There’s a delightful story about a sculptor who was renowned for his ability to create marble statues filled with life. After carving an amazingly lifelike image of an elephant, he was asked, “How were you able to make the elephant look so real?”
“It’s not that difficult,” he replied. “You just chip away everything that doesn’t look like an elephant!”
Jyotish and I are preparing to leave for our annual trip to serve in Italy and India for three and a half months. (In fact, by the time you read this, we’ll be in Italy.) People sometimes ask us, “How do you manage to travel for so long and keep strong and centered?” Our answer is the same as the sculptor’s, but with a slightly different twist.
When we’re preparing to be away for a long period, we think, “What isn’t really essential? What can we chip away?” All of our habits—what we eat, how we exercise and relax, when we serve, whom we see regularly, where we meditate — are only patterns that we’ve adopted. They aren’t essential to who we are.Once we are willing to give up small comforts and habit patterns, it’s easier to enter into the flow of life as it presents itself. Like the elephant emerging from the block of marble, with the nonessentials stripped away we can live more freely in our essential nature.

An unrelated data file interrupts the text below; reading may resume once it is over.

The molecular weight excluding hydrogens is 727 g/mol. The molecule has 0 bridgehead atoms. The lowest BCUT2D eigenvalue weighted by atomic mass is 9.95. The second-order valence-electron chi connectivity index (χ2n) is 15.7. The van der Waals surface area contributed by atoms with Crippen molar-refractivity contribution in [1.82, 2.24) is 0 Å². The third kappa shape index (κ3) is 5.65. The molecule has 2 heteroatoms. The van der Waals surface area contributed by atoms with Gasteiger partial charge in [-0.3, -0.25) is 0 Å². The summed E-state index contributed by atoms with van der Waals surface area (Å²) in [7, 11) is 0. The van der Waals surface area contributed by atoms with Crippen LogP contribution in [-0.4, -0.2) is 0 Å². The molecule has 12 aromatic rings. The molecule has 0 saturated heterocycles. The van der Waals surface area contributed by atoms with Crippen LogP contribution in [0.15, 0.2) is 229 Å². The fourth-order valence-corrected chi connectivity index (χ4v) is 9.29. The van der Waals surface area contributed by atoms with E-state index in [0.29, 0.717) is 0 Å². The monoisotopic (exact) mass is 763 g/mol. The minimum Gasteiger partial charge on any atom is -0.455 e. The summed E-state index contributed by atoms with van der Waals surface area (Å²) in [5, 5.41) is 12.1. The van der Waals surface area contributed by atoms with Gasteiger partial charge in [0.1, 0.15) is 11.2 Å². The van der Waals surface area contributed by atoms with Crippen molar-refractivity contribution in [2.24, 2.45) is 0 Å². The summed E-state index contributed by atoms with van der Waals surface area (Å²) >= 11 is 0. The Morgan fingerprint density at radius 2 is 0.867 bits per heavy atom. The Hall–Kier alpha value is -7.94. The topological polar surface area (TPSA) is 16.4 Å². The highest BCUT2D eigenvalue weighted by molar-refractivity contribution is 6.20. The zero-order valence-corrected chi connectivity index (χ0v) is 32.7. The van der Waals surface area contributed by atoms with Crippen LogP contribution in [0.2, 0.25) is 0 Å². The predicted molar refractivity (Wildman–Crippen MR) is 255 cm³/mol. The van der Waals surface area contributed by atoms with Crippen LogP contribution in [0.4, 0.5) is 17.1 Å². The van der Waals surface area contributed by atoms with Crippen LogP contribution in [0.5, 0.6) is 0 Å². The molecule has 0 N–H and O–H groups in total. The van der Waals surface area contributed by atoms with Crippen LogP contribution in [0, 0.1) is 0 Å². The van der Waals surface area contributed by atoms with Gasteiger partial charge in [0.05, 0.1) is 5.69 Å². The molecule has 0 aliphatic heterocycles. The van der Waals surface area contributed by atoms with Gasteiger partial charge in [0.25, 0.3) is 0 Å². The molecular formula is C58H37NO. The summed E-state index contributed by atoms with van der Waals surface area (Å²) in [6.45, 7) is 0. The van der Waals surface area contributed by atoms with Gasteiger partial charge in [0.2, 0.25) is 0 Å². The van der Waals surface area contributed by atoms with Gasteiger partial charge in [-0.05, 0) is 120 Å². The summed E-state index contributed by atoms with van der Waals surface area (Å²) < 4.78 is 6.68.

What is this nature? It’s unique for everyone, but shared by all. It’s who we are when we strip away all outer definitions. It starts with self-honesty and expands to become Truth itself; begins with self-acceptance and ripens into Universal Love; grows from a sense of well-being to a state of all-pervading Joy; and from an awareness of our individual self it expands to identification with the Omnipresent Self.
How do we find it? In the stillness and calmness of meditation, we can discover this essence. The interiorized mind is the gateway through which we experience it. Once we begin to recognize who and what we really are, we don’t want to return to superficial self-definitions. Then we let the chips fall where they may.
So Jyotish and I are beginning our journey by paring down physically, mentally, and emotionally. Why not join us in the same process of eliminating the nonessentials? Look at the habit patterns and attachments in your life, and decide what you’d like to leave behind. Remember that what’s necessary isn’t always to release things physically, but to break the thought that they define you.
Each of us is given a block of stone out of which we can carve our life. Be like the master sculptor who perceived the essence of spirit hidden within the material form. Release your soul from the prison of fixed thinking, and roam in freedom with the spirit of God.
Your fellow traveler,